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Legal question regarding cruise line...


cad01

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Back in late November I made a large purchase from one of the vendors Princess recommended and I was sold faulty merchandise. I have been trying since then to resolve it, with no luck. Princess does not allow you to speak to anyone in charge of their recommended merchants program and they refer all issues to a third party they they contract with. It's too long to go into everything I have tried to do but I have spent countless hours going through all of the channels I have been given.

 

So now I want to file a formal complaint about Princess and the merchant that I made the purchase from. The merchant is in the Carribean and is Diamonds International. Does anyone have any advice for me on what authorities I should contact?

 

We spent 10,000 on this cruise with Princess and needless to say, it will be the last one we take with them. They should have been willing to step up and give us some help but instead they kept telling us to call someone else. The only reason why we went to this merchant was due to their recommendation.

 

Any advice on where I should go next would be appreciated.

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You may want to try to do a search on CC on Diamonds International. I say "try" because sometimes the search feature doesn't work well.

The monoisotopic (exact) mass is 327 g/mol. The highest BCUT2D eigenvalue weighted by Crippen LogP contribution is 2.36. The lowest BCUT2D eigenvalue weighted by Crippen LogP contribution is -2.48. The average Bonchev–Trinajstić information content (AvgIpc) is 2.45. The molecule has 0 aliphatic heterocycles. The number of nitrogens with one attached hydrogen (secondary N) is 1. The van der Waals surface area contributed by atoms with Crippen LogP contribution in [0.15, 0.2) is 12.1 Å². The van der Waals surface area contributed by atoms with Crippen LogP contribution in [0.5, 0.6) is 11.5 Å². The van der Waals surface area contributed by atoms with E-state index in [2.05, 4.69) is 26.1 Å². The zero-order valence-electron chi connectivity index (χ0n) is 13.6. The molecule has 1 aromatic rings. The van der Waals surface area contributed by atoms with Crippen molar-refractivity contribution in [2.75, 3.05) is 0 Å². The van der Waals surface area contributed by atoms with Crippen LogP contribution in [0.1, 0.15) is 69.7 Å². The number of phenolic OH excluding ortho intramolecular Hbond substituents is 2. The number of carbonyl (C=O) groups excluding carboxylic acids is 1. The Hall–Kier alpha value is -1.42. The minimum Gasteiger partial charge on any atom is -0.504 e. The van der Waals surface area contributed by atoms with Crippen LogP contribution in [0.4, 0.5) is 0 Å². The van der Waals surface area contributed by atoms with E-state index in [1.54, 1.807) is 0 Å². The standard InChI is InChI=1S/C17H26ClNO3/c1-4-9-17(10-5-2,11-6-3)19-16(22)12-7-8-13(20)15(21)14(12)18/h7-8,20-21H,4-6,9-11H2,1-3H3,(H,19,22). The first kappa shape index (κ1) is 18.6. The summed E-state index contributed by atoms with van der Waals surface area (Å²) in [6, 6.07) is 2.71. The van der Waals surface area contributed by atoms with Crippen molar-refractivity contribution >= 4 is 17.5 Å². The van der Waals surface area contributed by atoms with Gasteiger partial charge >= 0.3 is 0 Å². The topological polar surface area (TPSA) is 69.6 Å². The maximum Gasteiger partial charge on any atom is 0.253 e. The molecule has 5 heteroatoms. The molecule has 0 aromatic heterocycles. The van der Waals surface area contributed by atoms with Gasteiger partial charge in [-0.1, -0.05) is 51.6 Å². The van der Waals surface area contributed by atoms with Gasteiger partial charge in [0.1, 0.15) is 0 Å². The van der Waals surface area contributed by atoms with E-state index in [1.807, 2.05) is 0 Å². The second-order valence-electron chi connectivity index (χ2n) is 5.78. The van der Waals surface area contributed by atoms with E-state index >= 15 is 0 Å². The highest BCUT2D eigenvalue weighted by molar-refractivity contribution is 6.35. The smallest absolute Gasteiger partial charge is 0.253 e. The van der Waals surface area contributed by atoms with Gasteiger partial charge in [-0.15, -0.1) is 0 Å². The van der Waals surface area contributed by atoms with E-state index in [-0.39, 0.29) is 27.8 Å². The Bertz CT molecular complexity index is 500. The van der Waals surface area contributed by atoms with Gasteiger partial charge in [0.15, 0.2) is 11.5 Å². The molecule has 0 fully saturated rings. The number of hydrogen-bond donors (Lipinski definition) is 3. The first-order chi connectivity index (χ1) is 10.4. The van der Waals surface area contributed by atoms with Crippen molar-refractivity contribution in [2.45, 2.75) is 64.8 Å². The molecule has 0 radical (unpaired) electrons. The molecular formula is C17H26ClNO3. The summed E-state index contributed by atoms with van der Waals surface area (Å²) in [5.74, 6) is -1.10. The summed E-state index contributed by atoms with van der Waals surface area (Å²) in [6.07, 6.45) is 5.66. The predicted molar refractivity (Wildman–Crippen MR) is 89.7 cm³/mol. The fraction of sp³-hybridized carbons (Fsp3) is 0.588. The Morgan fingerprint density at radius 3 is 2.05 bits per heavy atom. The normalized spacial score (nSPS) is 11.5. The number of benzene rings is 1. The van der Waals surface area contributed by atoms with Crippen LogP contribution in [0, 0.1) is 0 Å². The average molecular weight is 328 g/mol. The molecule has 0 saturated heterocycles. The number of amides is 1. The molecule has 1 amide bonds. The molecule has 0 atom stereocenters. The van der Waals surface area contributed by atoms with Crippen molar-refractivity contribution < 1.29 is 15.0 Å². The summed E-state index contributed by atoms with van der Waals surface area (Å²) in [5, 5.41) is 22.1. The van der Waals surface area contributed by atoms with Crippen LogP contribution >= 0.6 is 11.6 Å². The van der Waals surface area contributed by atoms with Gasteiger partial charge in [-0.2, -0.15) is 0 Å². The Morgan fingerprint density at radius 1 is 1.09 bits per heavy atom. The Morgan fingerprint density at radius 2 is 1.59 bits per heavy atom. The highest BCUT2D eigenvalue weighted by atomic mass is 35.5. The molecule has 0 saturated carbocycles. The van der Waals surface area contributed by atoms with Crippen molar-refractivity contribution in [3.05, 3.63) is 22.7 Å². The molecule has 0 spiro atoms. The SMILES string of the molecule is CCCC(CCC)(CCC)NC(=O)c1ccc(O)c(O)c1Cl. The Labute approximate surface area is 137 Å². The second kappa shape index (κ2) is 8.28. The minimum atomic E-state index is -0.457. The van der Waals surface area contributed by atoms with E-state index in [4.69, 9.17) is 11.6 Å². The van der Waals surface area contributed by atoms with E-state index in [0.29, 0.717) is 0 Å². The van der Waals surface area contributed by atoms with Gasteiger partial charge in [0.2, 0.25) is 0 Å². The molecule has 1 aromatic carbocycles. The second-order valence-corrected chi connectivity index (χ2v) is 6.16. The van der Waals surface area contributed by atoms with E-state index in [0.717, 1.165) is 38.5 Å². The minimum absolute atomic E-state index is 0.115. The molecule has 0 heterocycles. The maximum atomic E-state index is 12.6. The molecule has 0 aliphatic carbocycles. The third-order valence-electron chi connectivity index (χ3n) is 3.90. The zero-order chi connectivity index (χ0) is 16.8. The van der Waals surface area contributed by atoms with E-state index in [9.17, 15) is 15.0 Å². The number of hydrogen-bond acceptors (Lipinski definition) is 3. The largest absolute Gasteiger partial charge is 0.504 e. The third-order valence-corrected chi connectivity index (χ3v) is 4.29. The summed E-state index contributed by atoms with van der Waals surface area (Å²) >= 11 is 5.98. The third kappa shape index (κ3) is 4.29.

There have been several others who have had problems with Diamonds International who have posted on CC. I hope you have contacted your Credit Card company to see if they could assist.

 

Good luck and keep us informed of any new developments.

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I hate to be negative or say "I told you so" but in the case of this on-board shopping stuff (and also the overhyped and overpriced Art Auctions) there is nothing new. The cruise lines actually are paid a promotional fee by the port lecturer companies (these are generally not owned by the cruise line) for which these "so called" port lecturers (who many think work for the cruise line) get to promote certain stores. To further entice shoppers, they make all kinds of wonderful guarantees about these merchants. Some of these merchants are indeed good honorable companies, but others are simply big-time companies that prey on cruise ship passengers. Diamonds International is one of the latter and you will find them anywhere there is a cruise ship (some of the small Alaskan ports now look like St Thomas). Shoppers need to know the real value of what they purchase (check out prices at home and on-line) and be a little more skeptical of what they hear on-board. I must admit that as a CCL stockholder I enjoy sharing the in profits, but I hate to see anyone get "ripped off."

 

Hank

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